Document 15555254

1. Define economics- The study of how people seek
to satisfy their needs and wants by making choices
2. Explain how scarcity relates to economicsscarcity is that there are limited quantities of resources
to meet unlimited wants
3. Differentiate between
opportunity costs – is the most desirable alternative
given up as the result of a decision
trade offs- is an alternative that is sacrificed when a
decision is made
4. Define factors of production- resources that are
used to make all goods and services
5. List and explain the three factors of
1. land- is the natural resources that are put into production
or used to make goods and services
2. labor- is the human effort of man power used in the
production process
3. capital- is any man made resource, such as equipment or
tools, that is used to create other goods and services
6. Use a PPC to demonstrate the concepts of: p. 12-14
Marginal Opportunity Cost The production possibilities
curve also reflects opportunity costs, since to get more of
one good we have to sacrifice some of the other. The
marginal opportunity cost measures the amount of a
good that has to be sacrificed for each additional unit of
the other good.
When everyone is working on houses we can produce 20
houses annually. If we wanted 2 computer programs we
would have to sacrifice two houses. Thus the marginal
opportunity cost would be 1 house for each additional
computer program. Who would be the individuals we
would want to move from construction to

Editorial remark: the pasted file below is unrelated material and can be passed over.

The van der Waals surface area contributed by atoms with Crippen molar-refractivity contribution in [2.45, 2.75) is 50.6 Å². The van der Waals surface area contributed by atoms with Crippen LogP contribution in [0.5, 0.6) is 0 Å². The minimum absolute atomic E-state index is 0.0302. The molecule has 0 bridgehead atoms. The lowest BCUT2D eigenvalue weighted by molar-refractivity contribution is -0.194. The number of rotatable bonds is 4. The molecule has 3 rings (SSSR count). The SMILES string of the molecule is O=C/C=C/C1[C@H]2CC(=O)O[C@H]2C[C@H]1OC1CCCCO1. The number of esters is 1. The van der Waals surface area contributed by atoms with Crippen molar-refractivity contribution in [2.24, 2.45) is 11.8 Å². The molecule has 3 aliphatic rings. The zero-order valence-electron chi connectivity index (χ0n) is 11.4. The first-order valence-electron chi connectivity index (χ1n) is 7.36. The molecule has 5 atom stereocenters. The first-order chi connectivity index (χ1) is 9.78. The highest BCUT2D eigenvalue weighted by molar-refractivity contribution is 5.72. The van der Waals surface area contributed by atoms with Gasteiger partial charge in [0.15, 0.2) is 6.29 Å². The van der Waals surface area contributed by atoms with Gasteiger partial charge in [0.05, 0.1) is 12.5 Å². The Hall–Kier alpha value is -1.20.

programming? Likely those individuals who are good at
programming and not very good at building houses.
Economic Growth
Recall the PPC is based on a fixed set of resources and technology. As new
resources are discovered, such as new oil deposits in Wyoming, we are able to produce more as a
society. If the quality of the resources improves, we are able to shift the PPC outward. A workforce with
a bachelors degree would be more productive than one with only an elementary education. As a society
grows, including immigration, there are more workers that are able to produce more goods and services.
Technology also plays a key role in the growth of an economy. As new technologies are developed,
resources are freed up to produce other goods and services. A society that produces capital goods (e.g.,
machinery) today foregoes the benefit of the consumer goods that could have been produced, but is then
able to increase the production of goods and services in the future due to the machinery and other
improvements that have been made. In 1950, one farmer in the U.S. fed 15 other people. By 1995, that
number had increased to 128 and continues to rise. As technology advances and farmers use more and
more capital, not as many people are required to be in agriculture and are able to go produce cars, TVs,
and other goods and services that we enjoy.
7. Draw and label a circular flow diagram.
b. How does the above represent consumers and
businesses in the market?
In the circular flow model, the inter-dependent entities of
producer and consumer are referred to as "firms" and
"households" respectively and provide each other with factors in
order to facilitate the flow of income. Firms provide consumers
with goods and services in exchange for consumer expenditure
and "factors of production" from households.
Government taxes businesses and households to pay for the
productive resources it uses to provide certain kinds of goods
and services to households and businesses.
8. Define consumer sovereignty- is the power of consumers
to decide what gets produced
9. List and describe five features of a market economy. (capitalism)
1. Self interest- means that buyers and sellers are focused on personal gain
2. competition- is the struggle among producers for the dollars of
3. incentive- for consumers is the hope of reward or the fear of punishment